Friday Classes Optional At Plymouth State Over Gun Protests
PLYMOUTH, N.H. (CBS/AP) — Two men who said they would bring guns with them to a state university campus to protest a policy banning them made their case with words, not weapons, Friday.
Former police Officer Bradley Jardis and Army veteran Tommy Mozingo showed up at Plymouth State University in suits and clearly without the loaded rifles they had planned to tote.
When asked if they were carrying weapons, they responded, “not going to confirm nor deny.”
WBZ-TV’s Lauren Leamanczyk reports
WBZ NewsRadio 1030’s Doug Cope reports
Had they brought weapons, they faced being charged with contempt of a court order issued Thursday barring them from bringing weapons onto any state university campus in New Hampshire.
Jardis told a small crowd of about 80 students, supporters and security officers that he was glad university officials had obtained the court order.
“We wouldn’t have drawn this much attention without it,” Jardis said.
Several students thanked him for coming and voiced their support. Others criticized him for disrupting the last day of classes before final exams next week.
“I think it’s rude they come here at this time and disrupt my education,” said Danielle Aucoin, a voice major from Massachusetts whose voice lesson was canceled Friday.
A number of students in the crowd scoffed when Jardis said, “I had no idea this would be disruptive.”
Peter Eyre, of Keene, wore a sweatshirt bearing the slogan, “Badges don’t grant extra rights,” and said PSU is public property and those who attend should have the right to bear arms.
Plymouth State President Sara Jayne Steen told students in an email Thursday that they wouldn’t be penalized for not going to class if they feared for their safety.
She said that the court order might not prevent the pair from showing up and that they might have sympathizers who could show up with weapons.
“If you are uncomfortable, please make the best decision for yourself about being on campus,” Steen wrote in the email. Staff and faculty were given the option of taking a vacation day.
Jardis and Mozingo maintain that the university system’s policy banning firearms flies in the face of state law and the state and federal constitutions. They say they look forward to returning to Grafton County Superior Court on Tuesday to argue against a permanent injunction barring them from bringing weapons onto state campuses.
Jardis wouldn’t say whether he was carrying a concealed firearm. Instead, he said several times, “I just want to point out that no one knows if I’m carrying a gun.”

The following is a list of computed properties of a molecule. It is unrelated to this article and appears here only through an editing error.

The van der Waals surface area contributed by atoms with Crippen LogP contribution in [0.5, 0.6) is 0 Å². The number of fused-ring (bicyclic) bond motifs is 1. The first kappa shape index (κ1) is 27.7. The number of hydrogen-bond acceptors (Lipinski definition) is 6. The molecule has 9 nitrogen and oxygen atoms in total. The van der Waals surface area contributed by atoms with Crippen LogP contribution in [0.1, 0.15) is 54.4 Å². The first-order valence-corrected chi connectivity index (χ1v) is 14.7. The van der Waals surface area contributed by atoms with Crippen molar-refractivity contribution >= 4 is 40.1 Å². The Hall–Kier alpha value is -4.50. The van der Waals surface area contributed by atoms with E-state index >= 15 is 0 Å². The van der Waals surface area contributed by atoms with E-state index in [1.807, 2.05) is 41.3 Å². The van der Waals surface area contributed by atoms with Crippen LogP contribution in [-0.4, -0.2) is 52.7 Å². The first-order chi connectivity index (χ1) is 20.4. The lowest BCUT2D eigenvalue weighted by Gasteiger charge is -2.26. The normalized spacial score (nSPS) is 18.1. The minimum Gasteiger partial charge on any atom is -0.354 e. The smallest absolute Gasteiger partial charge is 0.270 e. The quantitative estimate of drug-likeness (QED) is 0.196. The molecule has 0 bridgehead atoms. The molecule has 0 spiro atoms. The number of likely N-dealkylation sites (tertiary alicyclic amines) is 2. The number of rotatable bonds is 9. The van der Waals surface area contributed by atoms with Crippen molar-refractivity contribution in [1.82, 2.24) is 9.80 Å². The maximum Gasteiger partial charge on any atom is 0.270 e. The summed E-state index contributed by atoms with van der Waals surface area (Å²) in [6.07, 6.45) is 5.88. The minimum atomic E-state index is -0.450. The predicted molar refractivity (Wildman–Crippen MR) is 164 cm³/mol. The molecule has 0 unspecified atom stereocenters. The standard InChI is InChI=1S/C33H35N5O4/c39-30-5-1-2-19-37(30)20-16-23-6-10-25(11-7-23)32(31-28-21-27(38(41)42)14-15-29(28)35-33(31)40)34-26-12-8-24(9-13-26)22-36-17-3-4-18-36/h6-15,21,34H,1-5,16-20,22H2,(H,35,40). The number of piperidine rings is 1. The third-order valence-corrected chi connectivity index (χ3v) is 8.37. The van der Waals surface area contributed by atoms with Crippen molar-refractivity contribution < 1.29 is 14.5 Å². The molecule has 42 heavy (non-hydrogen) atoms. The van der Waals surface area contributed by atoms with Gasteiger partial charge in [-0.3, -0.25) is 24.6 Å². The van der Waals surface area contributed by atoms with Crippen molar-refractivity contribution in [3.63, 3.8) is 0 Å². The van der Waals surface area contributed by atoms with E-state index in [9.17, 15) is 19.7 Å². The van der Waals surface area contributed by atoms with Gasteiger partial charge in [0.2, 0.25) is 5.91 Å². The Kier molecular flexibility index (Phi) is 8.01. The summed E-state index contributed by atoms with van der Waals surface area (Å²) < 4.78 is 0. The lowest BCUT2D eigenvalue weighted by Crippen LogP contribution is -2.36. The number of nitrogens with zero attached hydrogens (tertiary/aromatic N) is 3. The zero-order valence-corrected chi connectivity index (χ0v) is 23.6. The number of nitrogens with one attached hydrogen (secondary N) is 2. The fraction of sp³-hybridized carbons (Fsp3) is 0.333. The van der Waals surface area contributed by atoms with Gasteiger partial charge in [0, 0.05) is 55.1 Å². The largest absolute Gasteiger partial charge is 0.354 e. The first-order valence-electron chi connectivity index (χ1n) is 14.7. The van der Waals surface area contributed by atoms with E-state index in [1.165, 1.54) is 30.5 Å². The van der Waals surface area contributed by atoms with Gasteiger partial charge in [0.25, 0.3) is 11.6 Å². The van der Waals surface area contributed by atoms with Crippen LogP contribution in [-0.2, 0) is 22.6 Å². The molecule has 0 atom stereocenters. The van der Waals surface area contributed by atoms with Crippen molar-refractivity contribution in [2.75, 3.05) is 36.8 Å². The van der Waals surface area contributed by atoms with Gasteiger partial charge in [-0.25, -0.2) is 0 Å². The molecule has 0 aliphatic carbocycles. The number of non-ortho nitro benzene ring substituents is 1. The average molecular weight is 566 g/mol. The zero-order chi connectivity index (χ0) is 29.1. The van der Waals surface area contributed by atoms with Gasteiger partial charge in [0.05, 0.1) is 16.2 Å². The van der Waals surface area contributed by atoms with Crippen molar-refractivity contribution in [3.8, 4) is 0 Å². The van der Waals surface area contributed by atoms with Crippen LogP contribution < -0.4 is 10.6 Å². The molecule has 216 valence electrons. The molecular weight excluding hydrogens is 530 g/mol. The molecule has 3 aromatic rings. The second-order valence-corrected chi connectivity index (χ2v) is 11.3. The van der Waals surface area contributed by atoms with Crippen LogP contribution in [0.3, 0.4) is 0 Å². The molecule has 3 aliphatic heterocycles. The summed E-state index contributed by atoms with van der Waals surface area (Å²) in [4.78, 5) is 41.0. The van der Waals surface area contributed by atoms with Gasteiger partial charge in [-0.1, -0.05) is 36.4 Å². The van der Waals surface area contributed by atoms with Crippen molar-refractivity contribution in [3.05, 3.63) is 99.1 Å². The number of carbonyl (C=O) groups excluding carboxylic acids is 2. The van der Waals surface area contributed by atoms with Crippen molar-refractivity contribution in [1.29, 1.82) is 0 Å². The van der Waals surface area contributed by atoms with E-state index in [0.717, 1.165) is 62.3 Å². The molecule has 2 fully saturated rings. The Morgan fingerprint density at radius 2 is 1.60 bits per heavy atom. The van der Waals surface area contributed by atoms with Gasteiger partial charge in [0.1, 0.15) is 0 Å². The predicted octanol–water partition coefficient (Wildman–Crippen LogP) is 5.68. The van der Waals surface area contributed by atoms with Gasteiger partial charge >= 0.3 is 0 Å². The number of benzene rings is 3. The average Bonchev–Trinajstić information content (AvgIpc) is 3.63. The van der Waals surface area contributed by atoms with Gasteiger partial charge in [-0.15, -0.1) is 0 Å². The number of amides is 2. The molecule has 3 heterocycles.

“Yeah, and that’s terrifying,” replied one female student.
English professor Robin DeRosa and a handful of students and staff held signs in support of the campus ban on guns. Several of Jardis and Mozingo’s supporters mocked the group and a sign that said “Thank you for not shooting me.”
Police and college security officers were stationed in and around the campus, but authorities didn’t interact with the two gun advocates.
University spokesman Timothy Kersher said he was pleased the two brought no weapons. Asked how he knew they weren’t concealing a weapon, Kersher said of Jardis, “We’ve taken him at his word all week. I think he’s engaging in dialogue, in discussion. It’s what we do here.”
Jardis, 31, is a former Epping police officer who resigned last year. He had been suspended from the force in 2009 for a year because he publicly advocated for the legalization of marijuana and other illegal drugs. Mozingo, 30, said he served in the Army from 2002 to 2006 and was medically discharged after a parachuting accident during training. He said he is a full-time activist.
Earlier in the week, Jardis began publicizing his and Mozingo’s intention to come to campus to distribute literature with loaded rifles slung over their shoulders on a website he blogs on called freekeene.com. After discussions with university officials and lawyers midweek, Jardis blogged that he and Mozingo would affix trigger locks to their guns as show of respect for the dialogue taking place. University officials then obtained the restraining order.
The issue of guns on campuses is stirring debate at the Statehouse as well.
The House votes in January on a bill that would give the Legislature control over regulating weapons. It would prohibit entities like colleges from banning weapons on their campuses. After Republicans took control of the House and Senate last year, lawmakers voted to ease gun regulations, including allowing them in the Statehouse complex.
If the House passes the bill to bar colleges and other entities from prohibiting weapons, the Senate would next consider it.
University system Chancellor Edward MacKay wrote lawmakers urging them to exempt the community and university college campuses. MacKay said introducing weapons of deadly force into a milieu where impetuous behavior can sometimes take place was dangerous and potentially catastrophic.
Associated Press writer Norma Love in Concord, N.H., contributed to this report.
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